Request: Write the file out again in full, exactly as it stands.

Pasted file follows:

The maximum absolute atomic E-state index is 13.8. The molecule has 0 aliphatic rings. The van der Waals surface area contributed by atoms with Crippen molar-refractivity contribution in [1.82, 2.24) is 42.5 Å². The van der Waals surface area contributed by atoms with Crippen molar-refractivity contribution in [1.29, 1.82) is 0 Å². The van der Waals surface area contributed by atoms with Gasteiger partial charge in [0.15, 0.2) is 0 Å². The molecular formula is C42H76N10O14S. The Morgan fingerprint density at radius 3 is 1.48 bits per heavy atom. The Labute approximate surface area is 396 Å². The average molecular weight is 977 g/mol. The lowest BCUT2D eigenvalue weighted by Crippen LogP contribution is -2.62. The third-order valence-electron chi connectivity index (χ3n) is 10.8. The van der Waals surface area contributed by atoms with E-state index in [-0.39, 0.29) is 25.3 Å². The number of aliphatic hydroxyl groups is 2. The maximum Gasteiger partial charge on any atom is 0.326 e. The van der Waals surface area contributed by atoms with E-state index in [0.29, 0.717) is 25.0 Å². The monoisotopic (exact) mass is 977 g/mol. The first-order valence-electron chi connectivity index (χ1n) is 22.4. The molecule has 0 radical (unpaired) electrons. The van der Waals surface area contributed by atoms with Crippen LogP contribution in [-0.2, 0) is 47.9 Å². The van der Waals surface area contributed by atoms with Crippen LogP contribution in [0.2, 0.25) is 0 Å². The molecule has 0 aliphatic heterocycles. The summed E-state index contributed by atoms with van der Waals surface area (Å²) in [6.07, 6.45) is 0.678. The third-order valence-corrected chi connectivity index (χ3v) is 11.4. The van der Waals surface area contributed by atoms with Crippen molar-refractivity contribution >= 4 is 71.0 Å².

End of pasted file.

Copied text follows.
The maximum absolute atomic E-state index is 13.8. The molecule has 0 aliphatic rings. The van der Waals surface area contributed by atoms with Crippen molar-refractivity contribution in [1.82, 2.24) is 42.5 Å². The van der Waals surface area contributed by atoms with Crippen molar-refractivity contribution in [1.29, 1.82) is 0 Å². The van der Waals surface area contributed by atoms with Gasteiger partial charge in [0.15, 0.2) is 0 Å². The molecular formula is C42H76N10O14S. The Morgan fingerprint density at radius 3 is 1.48 bits per heavy atom. The Labute approximate surface area is 396 Å². The average molecular weight is 977 g/mol. The lowest BCUT2D eigenvalue weighted by Crippen LogP contribution is -2.62. The third-order valence-electron chi connectivity index (χ3n) is 10.8. The van der Waals surface area contributed by atoms with E-state index in [-0.39, 0.29) is 25.3 Å². The number of aliphatic hydroxyl groups is 2. The maximum Gasteiger partial charge on any atom is 0.326 e. The van der Waals surface area contributed by atoms with E-state index in [0.29, 0.717) is 25.0 Å². The monoisotopic (exact) mass is 977 g/mol. The first-order valence-electron chi connectivity index (χ1n) is 22.4. The molecule has 0 radical (unpaired) electrons. The van der Waals surface area contributed by atoms with Crippen LogP contribution in [-0.2, 0) is 47.9 Å². The van der Waals surface area contributed by atoms with Crippen LogP contribution in [0.2, 0.25) is 0 Å². The molecule has 0 aliphatic heterocycles. The summed E-state index contributed by atoms with van der Waals surface area (Å²) in [6.07, 6.45) is 0.678. The third-order valence-corrected chi connectivity index (χ3v) is 11.4. The van der Waals surface area contributed by atoms with Crippen molar-refractivity contribution >= 4 is 71.0 Å².